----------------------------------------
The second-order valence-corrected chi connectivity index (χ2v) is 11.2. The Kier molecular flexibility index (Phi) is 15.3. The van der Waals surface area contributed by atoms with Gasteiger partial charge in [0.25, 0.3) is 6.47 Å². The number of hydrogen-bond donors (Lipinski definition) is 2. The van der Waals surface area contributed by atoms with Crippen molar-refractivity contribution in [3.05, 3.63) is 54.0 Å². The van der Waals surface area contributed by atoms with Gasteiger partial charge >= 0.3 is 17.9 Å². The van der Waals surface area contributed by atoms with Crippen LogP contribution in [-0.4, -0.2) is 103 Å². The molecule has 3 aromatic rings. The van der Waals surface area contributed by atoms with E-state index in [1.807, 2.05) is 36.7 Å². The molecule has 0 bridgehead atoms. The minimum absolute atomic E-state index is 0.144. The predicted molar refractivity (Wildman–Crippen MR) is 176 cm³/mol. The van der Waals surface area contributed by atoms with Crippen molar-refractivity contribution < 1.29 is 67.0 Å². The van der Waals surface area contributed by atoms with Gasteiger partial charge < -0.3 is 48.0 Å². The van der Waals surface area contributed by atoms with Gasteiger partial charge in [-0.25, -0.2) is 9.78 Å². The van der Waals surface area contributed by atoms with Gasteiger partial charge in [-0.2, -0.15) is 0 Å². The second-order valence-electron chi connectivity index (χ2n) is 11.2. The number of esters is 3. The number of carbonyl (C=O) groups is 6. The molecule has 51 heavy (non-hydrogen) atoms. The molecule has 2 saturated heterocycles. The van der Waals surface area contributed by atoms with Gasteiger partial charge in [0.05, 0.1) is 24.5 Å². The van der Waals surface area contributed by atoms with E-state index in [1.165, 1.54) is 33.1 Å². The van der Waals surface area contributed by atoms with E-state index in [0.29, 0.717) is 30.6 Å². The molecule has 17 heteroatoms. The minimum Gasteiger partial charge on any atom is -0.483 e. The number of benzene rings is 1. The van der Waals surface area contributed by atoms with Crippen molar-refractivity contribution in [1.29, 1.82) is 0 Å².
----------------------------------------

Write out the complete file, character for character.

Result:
The second-order valence-corrected chi connectivity index (χ2v) is 11.2. The Kier molecular flexibility index (Phi) is 15.3. The van der Waals surface area contributed by atoms with Gasteiger partial charge in [0.25, 0.3) is 6.47 Å². The number of hydrogen-bond donors (Lipinski definition) is 2. The van der Waals surface area contributed by atoms with Crippen molar-refractivity contribution in [3.05, 3.63) is 54.0 Å². The van der Waals surface area contributed by atoms with Gasteiger partial charge >= 0.3 is 17.9 Å². The van der Waals surface area contributed by atoms with Crippen LogP contribution in [-0.4, -0.2) is 103 Å². The molecule has 3 aromatic rings. The van der Waals surface area contributed by atoms with E-state index in [1.807, 2.05) is 36.7 Å². The molecule has 0 bridgehead atoms. The minimum absolute atomic E-state index is 0.144. The predicted molar refractivity (Wildman–Crippen MR) is 176 cm³/mol. The van der Waals surface area contributed by atoms with Crippen molar-refractivity contribution < 1.29 is 67.0 Å². The van der Waals surface area contributed by atoms with Gasteiger partial charge < -0.3 is 48.0 Å². The van der Waals surface area contributed by atoms with Gasteiger partial charge in [-0.25, -0.2) is 9.78 Å². The van der Waals surface area contributed by atoms with Gasteiger partial charge in [-0.2, -0.15) is 0 Å². The second-order valence-electron chi connectivity index (χ2n) is 11.2. The number of esters is 3. The number of carbonyl (C=O) groups is 6. The molecule has 51 heavy (non-hydrogen) atoms. The molecule has 2 saturated heterocycles. The van der Waals surface area contributed by atoms with Gasteiger partial charge in [0.05, 0.1) is 24.5 Å². The van der Waals surface area contributed by atoms with E-state index in [1.165, 1.54) is 33.1 Å². The van der Waals surface area contributed by atoms with E-state index in [0.29, 0.717) is 30.6 Å². The molecule has 17 heteroatoms. The minimum Gasteiger partial charge on any atom is -0.483 e. The number of benzene rings is 1. The van der Waals surface area contributed by atoms with Crippen molar-refractivity contribution in [1.29, 1.82) is 0 Å².